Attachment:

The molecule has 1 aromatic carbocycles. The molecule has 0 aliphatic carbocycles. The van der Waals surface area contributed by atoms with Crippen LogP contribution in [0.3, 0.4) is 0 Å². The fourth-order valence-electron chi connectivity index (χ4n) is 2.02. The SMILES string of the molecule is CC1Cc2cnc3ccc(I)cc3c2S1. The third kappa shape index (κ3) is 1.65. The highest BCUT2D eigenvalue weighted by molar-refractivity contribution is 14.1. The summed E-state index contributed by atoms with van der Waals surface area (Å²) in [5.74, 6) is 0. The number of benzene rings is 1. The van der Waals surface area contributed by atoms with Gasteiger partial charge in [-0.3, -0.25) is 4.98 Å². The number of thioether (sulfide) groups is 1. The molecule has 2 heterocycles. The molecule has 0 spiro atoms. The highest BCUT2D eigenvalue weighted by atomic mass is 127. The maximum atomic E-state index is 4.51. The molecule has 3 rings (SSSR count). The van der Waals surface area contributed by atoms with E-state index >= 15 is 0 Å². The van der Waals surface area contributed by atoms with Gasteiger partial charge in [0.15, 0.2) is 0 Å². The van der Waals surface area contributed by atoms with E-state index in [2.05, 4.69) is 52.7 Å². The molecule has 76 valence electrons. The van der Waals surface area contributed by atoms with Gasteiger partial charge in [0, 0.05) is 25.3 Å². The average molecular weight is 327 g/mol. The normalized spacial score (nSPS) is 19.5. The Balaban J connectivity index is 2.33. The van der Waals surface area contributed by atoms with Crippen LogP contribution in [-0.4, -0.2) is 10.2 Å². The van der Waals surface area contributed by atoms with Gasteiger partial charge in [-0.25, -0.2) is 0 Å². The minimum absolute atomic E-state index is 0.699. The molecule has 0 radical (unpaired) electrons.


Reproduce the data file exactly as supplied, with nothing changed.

The molecule has 1 aromatic carbocycles. The molecule has 0 aliphatic carbocycles. The van der Waals surface area contributed by atoms with Crippen LogP contribution in [0.3, 0.4) is 0 Å². The fourth-order valence-electron chi connectivity index (χ4n) is 2.02. The SMILES string of the molecule is CC1Cc2cnc3ccc(I)cc3c2S1. The third kappa shape index (κ3) is 1.65. The highest BCUT2D eigenvalue weighted by molar-refractivity contribution is 14.1. The summed E-state index contributed by atoms with van der Waals surface area (Å²) in [5.74, 6) is 0. The number of benzene rings is 1. The van der Waals surface area contributed by atoms with Gasteiger partial charge in [-0.3, -0.25) is 4.98 Å². The number of thioether (sulfide) groups is 1. The molecule has 2 heterocycles. The molecule has 0 spiro atoms. The highest BCUT2D eigenvalue weighted by atomic mass is 127. The maximum atomic E-state index is 4.51. The molecule has 3 rings (SSSR count). The van der Waals surface area contributed by atoms with E-state index >= 15 is 0 Å². The van der Waals surface area contributed by atoms with Gasteiger partial charge in [0.15, 0.2) is 0 Å². The van der Waals surface area contributed by atoms with E-state index in [2.05, 4.69) is 52.7 Å². The molecule has 76 valence electrons. The van der Waals surface area contributed by atoms with Gasteiger partial charge in [0, 0.05) is 25.3 Å². The average molecular weight is 327 g/mol. The normalized spacial score (nSPS) is 19.5. The Balaban J connectivity index is 2.33. The van der Waals surface area contributed by atoms with Crippen LogP contribution in [-0.4, -0.2) is 10.2 Å². The van der Waals surface area contributed by atoms with Gasteiger partial charge in [-0.25, -0.2) is 0 Å². The minimum absolute atomic E-state index is 0.699. The molecule has 0 radical (unpaired) electrons.